The New Jersey Supreme Court gave a mixed ruling Wednesday on same-sex marriage. Justices decided that gay couples have the right under the New Jersey constitution to all the benefits and privileges of marriage, and that the current Domestic Partnership law hasn’t created equality.
However, the court also ruled that same-sex couples have no right to the title of marriage. The court left that issue up to New Jersey lawmakers, giving them 180 days either to change the marriage statutes to include gay couples or to create some other arrangement. Civil unions? Full marriage? Who knows.
What follows are excerpts from the four-three majority opinion.
Denying committed same-sex couples the financial and social benefits and privileges given to their married heterosexual counterparts bears no substantial relationship to a legitimate governmental purpose.
. . .
Despite the rich diversity of this State, the tolerance and goodness of its people, and the many recent advances made by gays and lesbians toward achieving social acceptance and equality under the law, the Court cannot find that the right to same-sex marriage is a fundamental right under our constitution.
. . .
The Domestic Partnership Act has failed to bridge the inequality gap between committed same-sex couples and married opposite-sex couples. Significantly, the economic and financial inequities that are borne by same-sex domestic partners are also borne by their children. Further, even though same-sex couples are provided fewer benefits and rights by the Act, they are subject to more stringent requirements to enter into a domestic partnership than opposite-sex couples entering a marriage.
. . .
[T]he issue is not about the transformation of the traditional definition of marriage, but about the unequal dispensation of benefits and privileges to one of two similarly situated classes of people.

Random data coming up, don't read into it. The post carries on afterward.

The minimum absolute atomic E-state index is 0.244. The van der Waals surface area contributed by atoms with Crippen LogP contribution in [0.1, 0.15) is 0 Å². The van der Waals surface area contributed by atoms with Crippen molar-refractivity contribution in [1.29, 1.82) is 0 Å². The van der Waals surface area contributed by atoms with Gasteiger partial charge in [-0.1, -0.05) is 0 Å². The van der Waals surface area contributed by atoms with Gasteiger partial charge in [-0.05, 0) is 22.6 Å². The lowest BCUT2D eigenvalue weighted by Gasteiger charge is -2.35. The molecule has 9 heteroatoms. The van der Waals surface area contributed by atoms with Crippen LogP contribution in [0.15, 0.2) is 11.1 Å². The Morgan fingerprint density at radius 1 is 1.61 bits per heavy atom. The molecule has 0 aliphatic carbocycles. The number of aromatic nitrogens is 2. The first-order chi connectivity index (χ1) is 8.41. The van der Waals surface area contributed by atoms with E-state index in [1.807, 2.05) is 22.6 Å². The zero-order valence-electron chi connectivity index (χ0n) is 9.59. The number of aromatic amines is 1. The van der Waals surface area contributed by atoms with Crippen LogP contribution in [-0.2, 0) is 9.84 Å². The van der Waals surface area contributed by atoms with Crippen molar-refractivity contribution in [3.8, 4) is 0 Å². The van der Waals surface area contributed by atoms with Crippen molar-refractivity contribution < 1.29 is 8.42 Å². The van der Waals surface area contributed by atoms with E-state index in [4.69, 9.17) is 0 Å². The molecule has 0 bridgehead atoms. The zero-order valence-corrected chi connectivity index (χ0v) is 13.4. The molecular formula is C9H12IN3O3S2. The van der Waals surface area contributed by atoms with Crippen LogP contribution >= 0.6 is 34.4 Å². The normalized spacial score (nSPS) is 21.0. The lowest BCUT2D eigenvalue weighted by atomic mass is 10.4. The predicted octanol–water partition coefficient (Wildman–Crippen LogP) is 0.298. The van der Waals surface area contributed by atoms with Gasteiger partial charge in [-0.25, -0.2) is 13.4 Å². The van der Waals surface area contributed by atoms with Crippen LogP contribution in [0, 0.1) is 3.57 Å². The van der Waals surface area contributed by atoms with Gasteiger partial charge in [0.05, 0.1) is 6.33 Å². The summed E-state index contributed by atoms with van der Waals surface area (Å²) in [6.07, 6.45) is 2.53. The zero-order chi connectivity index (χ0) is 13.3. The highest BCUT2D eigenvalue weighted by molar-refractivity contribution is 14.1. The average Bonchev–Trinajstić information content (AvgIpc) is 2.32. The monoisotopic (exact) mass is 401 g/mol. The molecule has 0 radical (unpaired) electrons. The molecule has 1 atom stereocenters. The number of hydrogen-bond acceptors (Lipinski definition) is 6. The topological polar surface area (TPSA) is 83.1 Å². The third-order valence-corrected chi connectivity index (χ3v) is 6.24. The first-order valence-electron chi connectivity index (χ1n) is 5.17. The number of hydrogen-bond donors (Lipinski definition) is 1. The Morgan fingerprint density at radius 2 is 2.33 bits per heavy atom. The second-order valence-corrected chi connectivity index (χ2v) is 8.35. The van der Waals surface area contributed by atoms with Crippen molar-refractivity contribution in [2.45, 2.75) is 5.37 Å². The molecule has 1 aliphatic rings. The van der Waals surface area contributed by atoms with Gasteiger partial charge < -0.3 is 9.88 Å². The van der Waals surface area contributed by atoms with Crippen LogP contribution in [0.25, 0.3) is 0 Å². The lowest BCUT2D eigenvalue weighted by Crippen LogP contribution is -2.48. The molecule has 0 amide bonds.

. . .
There is, on the one hand, no rational basis for giving gays and lesbians full civil rights as individuals while, on the other hand, giving them an incomplete set of rights when they enter into committed same-sex relationships. To the extent that families are strengthened by encouraging monogamous relationships, whether heterosexual or homosexual, the Court cannot discern a public need that would justify the legal disabilities that now afflict same-sex domestic partnerships.
. . .
Our current laws concerning same-sex couples are more in line with those of Vermont, Massachusetts, and Connecticut than the majority of other states. Equality of treatment is a dominant theme of our laws and a central guarantee of our State Constitution. This is fitting for a state with so diverse a population.
. . .
New language is developing to describe new social and familial relationships, and in time will find a place in our common vocabulary. However the Legislature may act, same-sex couples will be free to call their relationships by the name they choose and to sanctify their relationships in religious ceremonies in houses of worship.
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The great engine for social change in this country has always been the democratic process. Although courts can ensure equal treatment, they cannot guarantee social acceptance, which must come through the evolving ethos of a maturing society. Plaintiffs’ quest does not end here. They must now appeal to their fellow citizens whose voices are heard through their popularly elected representatives.